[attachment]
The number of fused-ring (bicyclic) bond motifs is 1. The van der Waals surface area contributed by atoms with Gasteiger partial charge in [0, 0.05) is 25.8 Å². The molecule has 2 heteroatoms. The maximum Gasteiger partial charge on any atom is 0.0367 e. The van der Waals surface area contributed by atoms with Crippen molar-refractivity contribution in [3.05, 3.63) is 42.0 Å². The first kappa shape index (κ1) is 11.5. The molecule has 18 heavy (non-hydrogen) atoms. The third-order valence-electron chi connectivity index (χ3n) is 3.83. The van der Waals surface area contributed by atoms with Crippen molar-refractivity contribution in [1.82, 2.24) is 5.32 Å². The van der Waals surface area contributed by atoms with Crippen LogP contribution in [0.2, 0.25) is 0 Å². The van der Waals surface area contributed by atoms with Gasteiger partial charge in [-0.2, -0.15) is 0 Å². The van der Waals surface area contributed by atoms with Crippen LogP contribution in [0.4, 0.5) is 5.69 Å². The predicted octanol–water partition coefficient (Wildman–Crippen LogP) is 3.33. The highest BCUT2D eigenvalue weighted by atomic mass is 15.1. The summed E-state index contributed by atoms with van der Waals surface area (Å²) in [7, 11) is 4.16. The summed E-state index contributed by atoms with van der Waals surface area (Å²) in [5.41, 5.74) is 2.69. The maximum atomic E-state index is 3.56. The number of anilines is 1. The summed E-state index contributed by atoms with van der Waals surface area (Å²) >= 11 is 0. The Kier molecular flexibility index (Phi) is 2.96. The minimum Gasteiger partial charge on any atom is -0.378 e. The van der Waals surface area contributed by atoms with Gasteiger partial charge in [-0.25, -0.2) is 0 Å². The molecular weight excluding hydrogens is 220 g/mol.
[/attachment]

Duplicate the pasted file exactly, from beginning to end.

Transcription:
The number of fused-ring (bicyclic) bond motifs is 1. The van der Waals surface area contributed by atoms with Gasteiger partial charge in [0, 0.05) is 25.8 Å². The molecule has 2 heteroatoms. The maximum Gasteiger partial charge on any atom is 0.0367 e. The van der Waals surface area contributed by atoms with Crippen molar-refractivity contribution in [3.05, 3.63) is 42.0 Å². The first kappa shape index (κ1) is 11.5. The molecule has 18 heavy (non-hydrogen) atoms. The third-order valence-electron chi connectivity index (χ3n) is 3.83. The van der Waals surface area contributed by atoms with Crippen molar-refractivity contribution in [1.82, 2.24) is 5.32 Å². The van der Waals surface area contributed by atoms with Crippen LogP contribution in [0.2, 0.25) is 0 Å². The van der Waals surface area contributed by atoms with Gasteiger partial charge in [-0.2, -0.15) is 0 Å². The van der Waals surface area contributed by atoms with Crippen LogP contribution in [0.4, 0.5) is 5.69 Å². The predicted octanol–water partition coefficient (Wildman–Crippen LogP) is 3.33. The highest BCUT2D eigenvalue weighted by atomic mass is 15.1. The summed E-state index contributed by atoms with van der Waals surface area (Å²) in [7, 11) is 4.16. The summed E-state index contributed by atoms with van der Waals surface area (Å²) in [5.41, 5.74) is 2.69. The maximum atomic E-state index is 3.56. The number of anilines is 1. The summed E-state index contributed by atoms with van der Waals surface area (Å²) >= 11 is 0. The Kier molecular flexibility index (Phi) is 2.96. The minimum Gasteiger partial charge on any atom is -0.378 e. The van der Waals surface area contributed by atoms with Gasteiger partial charge in [-0.25, -0.2) is 0 Å². The molecular weight excluding hydrogens is 220 g/mol.